My Brown Face Contains Multitudes

Angelo Franco


When I came to the United States, I stopped being white.


I was 12 years old, didn’t speak a lick of English, and had never even been on a plane before. I knew what we were doing, too: we weren’t just moving, we were migrating.


Before our drive to the airport, my grandma gave me a limpia de huevo. She took a huge brown egg and rubbed it all over my face, my arms, my legs, my joints. She honed her forest lichen eyes on mine, like new spring growth blasting the brown rings of ancient trees of my own irises with life, muttering something under her breath. It was a blessing to rid me of the mal de ojo before my migration north, to cleanse me of any jinxes and curses that may befall me in America. She rubbed the egg against the palms of my hands twice, thrice, before finally cracking it open and letting the rotten yolk fall to the floor, a putrid orange slime. My grandma cradled my face in her hands and said to me, “Ahora vas a ser hispano.”


I had no idea what that word meant. And I was a pretty smart cookie of a kid: straight A’s, always with a book in hand, shut up when my mom gave me the look, the works. But I had never heard the word “Hispanic” before.


It made its second appearance when I was enrolling for seventh grade in a public school in West New York, New Jersey, where we had come to live (I was supposed to be going into the eighth grade but the school insisted I go down a grade because I didn’t speak English, and whatever I’m over it I’m not bitter about it at all anymore).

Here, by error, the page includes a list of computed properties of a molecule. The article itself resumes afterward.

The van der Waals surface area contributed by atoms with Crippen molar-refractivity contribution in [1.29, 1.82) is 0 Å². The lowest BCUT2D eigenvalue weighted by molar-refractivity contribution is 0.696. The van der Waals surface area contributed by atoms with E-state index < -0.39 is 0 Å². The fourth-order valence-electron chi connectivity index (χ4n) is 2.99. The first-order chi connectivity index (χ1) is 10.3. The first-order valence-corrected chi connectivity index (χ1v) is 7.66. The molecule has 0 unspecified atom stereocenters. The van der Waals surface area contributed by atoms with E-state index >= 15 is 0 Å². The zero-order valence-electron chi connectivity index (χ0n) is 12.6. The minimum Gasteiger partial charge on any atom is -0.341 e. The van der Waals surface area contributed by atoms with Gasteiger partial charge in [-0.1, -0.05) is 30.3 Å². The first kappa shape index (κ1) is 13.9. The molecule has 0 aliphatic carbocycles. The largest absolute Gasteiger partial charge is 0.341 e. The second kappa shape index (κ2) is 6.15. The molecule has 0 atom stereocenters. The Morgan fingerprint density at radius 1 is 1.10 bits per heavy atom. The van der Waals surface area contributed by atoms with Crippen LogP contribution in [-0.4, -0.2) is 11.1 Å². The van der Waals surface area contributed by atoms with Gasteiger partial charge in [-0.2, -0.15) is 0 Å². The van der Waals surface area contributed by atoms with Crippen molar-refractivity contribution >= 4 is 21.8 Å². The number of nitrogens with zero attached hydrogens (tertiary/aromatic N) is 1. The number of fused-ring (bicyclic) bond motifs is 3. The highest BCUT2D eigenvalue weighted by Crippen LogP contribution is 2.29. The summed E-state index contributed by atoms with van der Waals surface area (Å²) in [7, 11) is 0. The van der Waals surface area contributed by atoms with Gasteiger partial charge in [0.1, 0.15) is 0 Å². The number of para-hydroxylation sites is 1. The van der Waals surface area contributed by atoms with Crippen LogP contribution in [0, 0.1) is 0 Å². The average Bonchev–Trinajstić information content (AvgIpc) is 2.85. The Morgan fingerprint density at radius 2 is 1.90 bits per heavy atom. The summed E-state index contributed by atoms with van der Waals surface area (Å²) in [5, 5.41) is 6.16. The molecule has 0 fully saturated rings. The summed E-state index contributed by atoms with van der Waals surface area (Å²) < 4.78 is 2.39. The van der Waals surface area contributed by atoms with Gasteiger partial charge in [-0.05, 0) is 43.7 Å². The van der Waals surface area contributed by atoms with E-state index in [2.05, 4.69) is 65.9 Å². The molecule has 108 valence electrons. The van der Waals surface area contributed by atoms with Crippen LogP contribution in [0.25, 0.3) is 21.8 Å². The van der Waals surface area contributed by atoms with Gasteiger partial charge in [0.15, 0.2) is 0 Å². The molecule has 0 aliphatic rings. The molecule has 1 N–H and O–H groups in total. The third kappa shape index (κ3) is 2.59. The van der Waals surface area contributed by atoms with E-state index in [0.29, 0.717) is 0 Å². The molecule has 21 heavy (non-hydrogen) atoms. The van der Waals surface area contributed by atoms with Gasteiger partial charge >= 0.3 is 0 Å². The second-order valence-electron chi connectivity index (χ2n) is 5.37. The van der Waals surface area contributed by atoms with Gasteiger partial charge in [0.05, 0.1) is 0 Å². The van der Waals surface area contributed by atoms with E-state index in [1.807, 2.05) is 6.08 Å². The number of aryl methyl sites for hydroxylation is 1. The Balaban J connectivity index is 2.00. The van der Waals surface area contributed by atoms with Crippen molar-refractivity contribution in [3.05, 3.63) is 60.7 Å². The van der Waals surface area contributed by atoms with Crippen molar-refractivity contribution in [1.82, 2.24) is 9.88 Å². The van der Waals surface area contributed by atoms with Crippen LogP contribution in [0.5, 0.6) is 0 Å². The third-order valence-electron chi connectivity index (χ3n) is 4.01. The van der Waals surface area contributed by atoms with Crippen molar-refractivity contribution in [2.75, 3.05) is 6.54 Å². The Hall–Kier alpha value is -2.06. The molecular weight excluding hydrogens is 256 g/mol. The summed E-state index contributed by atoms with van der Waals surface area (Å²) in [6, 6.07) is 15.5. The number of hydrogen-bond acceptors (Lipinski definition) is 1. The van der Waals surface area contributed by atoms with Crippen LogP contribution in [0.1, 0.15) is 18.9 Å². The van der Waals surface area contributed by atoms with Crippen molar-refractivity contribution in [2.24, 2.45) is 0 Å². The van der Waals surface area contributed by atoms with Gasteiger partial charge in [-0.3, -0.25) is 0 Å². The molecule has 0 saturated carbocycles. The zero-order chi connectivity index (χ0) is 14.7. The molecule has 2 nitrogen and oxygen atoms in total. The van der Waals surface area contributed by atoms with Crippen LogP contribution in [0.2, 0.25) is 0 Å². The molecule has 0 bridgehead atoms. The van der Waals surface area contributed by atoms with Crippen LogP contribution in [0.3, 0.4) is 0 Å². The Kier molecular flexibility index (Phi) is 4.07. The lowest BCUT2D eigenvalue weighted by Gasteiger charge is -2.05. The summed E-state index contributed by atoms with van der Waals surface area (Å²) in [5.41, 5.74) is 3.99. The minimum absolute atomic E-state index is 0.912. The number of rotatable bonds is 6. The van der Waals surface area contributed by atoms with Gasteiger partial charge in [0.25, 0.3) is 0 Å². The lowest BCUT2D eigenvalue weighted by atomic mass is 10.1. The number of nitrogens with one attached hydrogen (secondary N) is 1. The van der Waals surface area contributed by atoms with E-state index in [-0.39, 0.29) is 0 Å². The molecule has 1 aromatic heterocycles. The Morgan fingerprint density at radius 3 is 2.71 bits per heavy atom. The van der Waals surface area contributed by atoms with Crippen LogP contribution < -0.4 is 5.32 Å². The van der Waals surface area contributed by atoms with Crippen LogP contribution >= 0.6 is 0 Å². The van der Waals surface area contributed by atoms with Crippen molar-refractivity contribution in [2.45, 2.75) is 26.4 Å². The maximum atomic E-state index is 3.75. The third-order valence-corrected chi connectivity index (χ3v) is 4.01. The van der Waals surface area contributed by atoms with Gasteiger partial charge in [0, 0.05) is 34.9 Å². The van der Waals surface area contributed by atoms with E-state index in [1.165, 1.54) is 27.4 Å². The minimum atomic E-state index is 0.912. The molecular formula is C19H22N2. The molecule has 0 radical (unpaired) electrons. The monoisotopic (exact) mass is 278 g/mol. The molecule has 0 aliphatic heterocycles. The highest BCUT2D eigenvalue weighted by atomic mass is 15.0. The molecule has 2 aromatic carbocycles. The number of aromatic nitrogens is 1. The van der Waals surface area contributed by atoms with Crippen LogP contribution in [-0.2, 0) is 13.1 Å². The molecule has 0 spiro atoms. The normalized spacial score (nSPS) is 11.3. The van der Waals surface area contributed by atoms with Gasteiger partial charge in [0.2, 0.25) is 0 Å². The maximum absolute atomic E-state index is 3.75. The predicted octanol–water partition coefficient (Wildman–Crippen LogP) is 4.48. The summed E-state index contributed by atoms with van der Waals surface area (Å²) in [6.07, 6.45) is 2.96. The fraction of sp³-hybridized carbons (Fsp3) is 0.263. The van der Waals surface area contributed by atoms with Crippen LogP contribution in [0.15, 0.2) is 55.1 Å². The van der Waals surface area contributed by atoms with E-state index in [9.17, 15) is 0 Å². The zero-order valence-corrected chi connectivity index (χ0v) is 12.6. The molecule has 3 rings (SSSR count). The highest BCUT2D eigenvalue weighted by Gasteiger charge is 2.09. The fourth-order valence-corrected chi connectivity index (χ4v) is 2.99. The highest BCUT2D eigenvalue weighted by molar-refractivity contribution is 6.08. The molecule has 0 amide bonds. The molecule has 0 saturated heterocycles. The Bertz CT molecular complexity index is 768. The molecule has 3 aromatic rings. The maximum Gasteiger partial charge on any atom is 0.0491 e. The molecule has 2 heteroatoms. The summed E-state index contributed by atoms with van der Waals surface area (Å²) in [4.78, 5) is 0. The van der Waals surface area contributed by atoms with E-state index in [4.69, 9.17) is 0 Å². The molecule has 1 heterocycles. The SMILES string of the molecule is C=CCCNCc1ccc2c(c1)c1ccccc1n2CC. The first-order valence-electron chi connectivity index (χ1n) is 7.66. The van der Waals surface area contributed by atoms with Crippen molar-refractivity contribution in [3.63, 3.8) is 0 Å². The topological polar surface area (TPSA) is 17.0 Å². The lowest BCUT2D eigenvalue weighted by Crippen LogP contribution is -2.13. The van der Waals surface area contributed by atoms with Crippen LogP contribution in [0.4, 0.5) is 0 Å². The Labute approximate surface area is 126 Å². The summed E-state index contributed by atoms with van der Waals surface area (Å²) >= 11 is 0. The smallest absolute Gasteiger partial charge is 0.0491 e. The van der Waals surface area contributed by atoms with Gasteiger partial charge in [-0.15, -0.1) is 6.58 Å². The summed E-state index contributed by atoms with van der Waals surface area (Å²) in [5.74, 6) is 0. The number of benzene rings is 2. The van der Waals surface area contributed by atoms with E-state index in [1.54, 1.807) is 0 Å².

Under the “race” section of the enrollment form, I had placed a checkmark next to “White or Caucasian.” I had no clue what “caucasian” was either but I knew I was supposed to be white so that seemed like the right answer anyway. Proofreading it, my father shook his head at me, grabbed the pen from my hand and crossed my checkmark out. He scribbled a neat check next to “Hispanic or Latino” and suddenly I was this whole other thing. I had this brand new identity thrusted upon me, an identity I didn’t know existed, with rules that were unknown to me, that would dictate every aspect of my life from that moment on.


When I handed my Ecuadorian passport to the customs agent at Newark Airport when we had first arrived, she saw a kid of color. When I sat on the backseat of the cab that drove us from the airport to my aunt’s house in West New York, the taxi driver saw a fellow person of color. When I handed my enrollment form to the school secretary, she saw another brown kid coming to fill her classrooms.


It was a strange age for me to be coming to a place like America, and a weird time too. All the news cycles were about 9/11, immigration, and Bush’s inevitable wars. And I wasn’t a Hispanic-American born in the U.S., I was very much a first-generation immigrant kid. Right at the edge of being in my teen years, so still very young but not quite a small child. This middle ground has always been a narrow road to travel on, like my own endless road to an American Damascus where my reasons, beliefs, and identities are constantly shifting and challenged. Where I am both an immigrant and a child of immigrants. Where I am both Hispanic-American and Latino. Where I am both white anywhere south of the border, and brown from sea to shining sea.


Everyone is talking about immigration again right now. Not that we ever really stopped; we’ve all been talking about immigration for a long time, or at least since I didn’t know what “caucasian” was and this theme, this concept of immigration became part of my daily vocabulary even was I was still trying to learn English. And I have seen this shift of how the conversation around immigration has changed and also how it has not changed at all. To me, a so-called “White Hispanic,” the way America sees whiteness is so very uniquely American that there is just no other way to describe it.